The 50-minute performance enjoyed a run at the Adelaide Fringe Festival earlier this year and was garlanded with two awards – both the Dance Award at the fringe and a Peace Foundation accolade – and was greeted with huge acclaim.

“People were a bit nervous. Australia has a difficult relationship with its indigenous communities and we were not sure how people were going to react.

“It really gets in your face by the end of the show, but people really took to it,” Patel revealed.

Alice Procter; Gurminder Bhamra; Tanika Gupta; Kenneth Tharp; Inua Ellams; Tobi Kyeremateng

*Among those speaking at the post show discussions are Tanika Gupta (chair), one of Britain’s top playwrights and recently awarded the prestigious James Tait Black prize for her pre-Independence drama, ‘Lions and Tigers’. (See link about that production below); She is joined by Gurminder K Bhamra, professor of postcolonial and decolonial studies in the school of global studies at the University of Sussex; Alice A Procter, an Australian art historian and museum educator.
On the second evening, Kenneth Tharp OBE, one of Britain’s best-known figures in the dance world and former chief executive of The Place between 2007-2016 chairs a panel with Inua Ellams, an exciting and still emerging playwright and spoken word artist, whose first play, ‘The Barber Shop’ chronicles played to packed houses at the National Theatre last year; and Tobi Kyeremateng, a theatre festival and live performance producer, who is much involved in education and theatre and getting more young black people into theatre through an organisation called Black Ticket Project.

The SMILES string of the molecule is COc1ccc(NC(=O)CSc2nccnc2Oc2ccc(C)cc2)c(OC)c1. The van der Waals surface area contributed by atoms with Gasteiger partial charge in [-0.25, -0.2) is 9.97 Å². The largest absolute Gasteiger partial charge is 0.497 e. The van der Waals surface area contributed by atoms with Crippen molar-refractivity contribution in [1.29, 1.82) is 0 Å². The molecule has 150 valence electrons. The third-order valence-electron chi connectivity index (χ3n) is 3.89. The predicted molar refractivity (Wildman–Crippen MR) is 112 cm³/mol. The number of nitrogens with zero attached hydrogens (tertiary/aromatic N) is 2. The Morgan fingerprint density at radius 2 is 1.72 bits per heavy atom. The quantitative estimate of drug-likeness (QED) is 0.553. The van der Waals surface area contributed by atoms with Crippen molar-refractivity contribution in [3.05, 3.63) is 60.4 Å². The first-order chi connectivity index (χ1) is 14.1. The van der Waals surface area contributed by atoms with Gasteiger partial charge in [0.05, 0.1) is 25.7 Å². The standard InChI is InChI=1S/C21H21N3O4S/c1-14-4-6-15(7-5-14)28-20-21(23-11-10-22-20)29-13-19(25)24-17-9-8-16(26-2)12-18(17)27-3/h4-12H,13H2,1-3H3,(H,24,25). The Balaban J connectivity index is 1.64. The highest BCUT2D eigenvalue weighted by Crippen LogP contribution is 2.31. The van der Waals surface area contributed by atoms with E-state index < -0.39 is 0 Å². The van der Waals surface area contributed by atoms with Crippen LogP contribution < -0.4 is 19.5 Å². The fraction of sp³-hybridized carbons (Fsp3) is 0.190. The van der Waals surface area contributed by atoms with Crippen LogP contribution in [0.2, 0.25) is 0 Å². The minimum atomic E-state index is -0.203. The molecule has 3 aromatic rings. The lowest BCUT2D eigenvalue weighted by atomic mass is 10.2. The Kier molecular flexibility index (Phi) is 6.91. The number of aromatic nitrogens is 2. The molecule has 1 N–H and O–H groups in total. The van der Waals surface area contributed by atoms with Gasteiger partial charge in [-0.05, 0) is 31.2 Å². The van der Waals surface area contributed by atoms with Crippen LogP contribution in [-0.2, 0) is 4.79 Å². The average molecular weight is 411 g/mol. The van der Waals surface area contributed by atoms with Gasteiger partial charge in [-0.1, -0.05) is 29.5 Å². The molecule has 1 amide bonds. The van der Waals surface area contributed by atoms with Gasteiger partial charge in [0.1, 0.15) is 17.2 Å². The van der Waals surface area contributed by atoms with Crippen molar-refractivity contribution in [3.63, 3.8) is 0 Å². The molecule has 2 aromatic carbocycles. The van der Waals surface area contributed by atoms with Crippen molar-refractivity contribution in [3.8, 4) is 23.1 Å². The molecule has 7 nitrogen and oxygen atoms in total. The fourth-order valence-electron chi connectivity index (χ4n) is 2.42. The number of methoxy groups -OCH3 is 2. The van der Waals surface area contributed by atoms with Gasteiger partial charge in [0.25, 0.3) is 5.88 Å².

‘Not Today’s Yesterday’ Tuesday and Wednesday, October 2 & 3, 7.30pm – The Place, 17 Duke’s Road London WC1H 9PY UK
Box Office: 020 7121 1100

For tour dates after from Friday, October 5 – Amata Theatre, Falmouth

October 12 – Waterman’s Arts Centre, Brentford.

October 13 Kala Sangam, Bradford.

October 23
Patrick Centre, Birmingham


‘Sigma’ – Bharatanatyam and juggling meet and have a ball…

Tanika Gupta – Lions and Tigers

‘Lions and Tigers’ – Tanika Gupta’s moving Independence drama pictures press night

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Written by Asian Culture Vulture